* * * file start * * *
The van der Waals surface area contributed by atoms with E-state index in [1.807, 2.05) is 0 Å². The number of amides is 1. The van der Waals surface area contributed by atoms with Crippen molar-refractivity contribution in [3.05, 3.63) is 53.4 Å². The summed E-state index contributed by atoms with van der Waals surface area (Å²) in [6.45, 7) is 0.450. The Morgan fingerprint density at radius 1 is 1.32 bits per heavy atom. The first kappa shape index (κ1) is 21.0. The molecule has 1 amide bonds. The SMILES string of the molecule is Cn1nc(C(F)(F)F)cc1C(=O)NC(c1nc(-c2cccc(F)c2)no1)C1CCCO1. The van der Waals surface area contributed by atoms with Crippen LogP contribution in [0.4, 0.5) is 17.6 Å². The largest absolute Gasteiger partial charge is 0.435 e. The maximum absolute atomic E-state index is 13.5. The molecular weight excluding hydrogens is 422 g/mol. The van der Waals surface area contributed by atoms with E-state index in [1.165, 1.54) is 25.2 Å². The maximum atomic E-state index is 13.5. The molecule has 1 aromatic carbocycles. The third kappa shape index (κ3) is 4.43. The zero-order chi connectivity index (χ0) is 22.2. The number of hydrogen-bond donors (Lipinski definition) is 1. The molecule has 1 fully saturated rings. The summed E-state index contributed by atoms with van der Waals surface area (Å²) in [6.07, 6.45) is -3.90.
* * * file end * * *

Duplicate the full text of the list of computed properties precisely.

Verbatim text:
The van der Waals surface area contributed by atoms with E-state index in [1.807, 2.05) is 0 Å². The number of amides is 1. The van der Waals surface area contributed by atoms with Crippen molar-refractivity contribution in [3.05, 3.63) is 53.4 Å². The summed E-state index contributed by atoms with van der Waals surface area (Å²) in [6.45, 7) is 0.450. The Morgan fingerprint density at radius 1 is 1.32 bits per heavy atom. The first kappa shape index (κ1) is 21.0. The molecule has 1 amide bonds. The SMILES string of the molecule is Cn1nc(C(F)(F)F)cc1C(=O)NC(c1nc(-c2cccc(F)c2)no1)C1CCCO1. The van der Waals surface area contributed by atoms with Crippen LogP contribution in [0.4, 0.5) is 17.6 Å². The largest absolute Gasteiger partial charge is 0.435 e. The maximum absolute atomic E-state index is 13.5. The molecular weight excluding hydrogens is 422 g/mol. The van der Waals surface area contributed by atoms with E-state index in [1.165, 1.54) is 25.2 Å². The maximum atomic E-state index is 13.5. The molecule has 1 aromatic carbocycles. The third kappa shape index (κ3) is 4.43. The zero-order chi connectivity index (χ0) is 22.2. The number of hydrogen-bond donors (Lipinski definition) is 1. The molecule has 1 fully saturated rings. The summed E-state index contributed by atoms with van der Waals surface area (Å²) in [6.07, 6.45) is -3.90.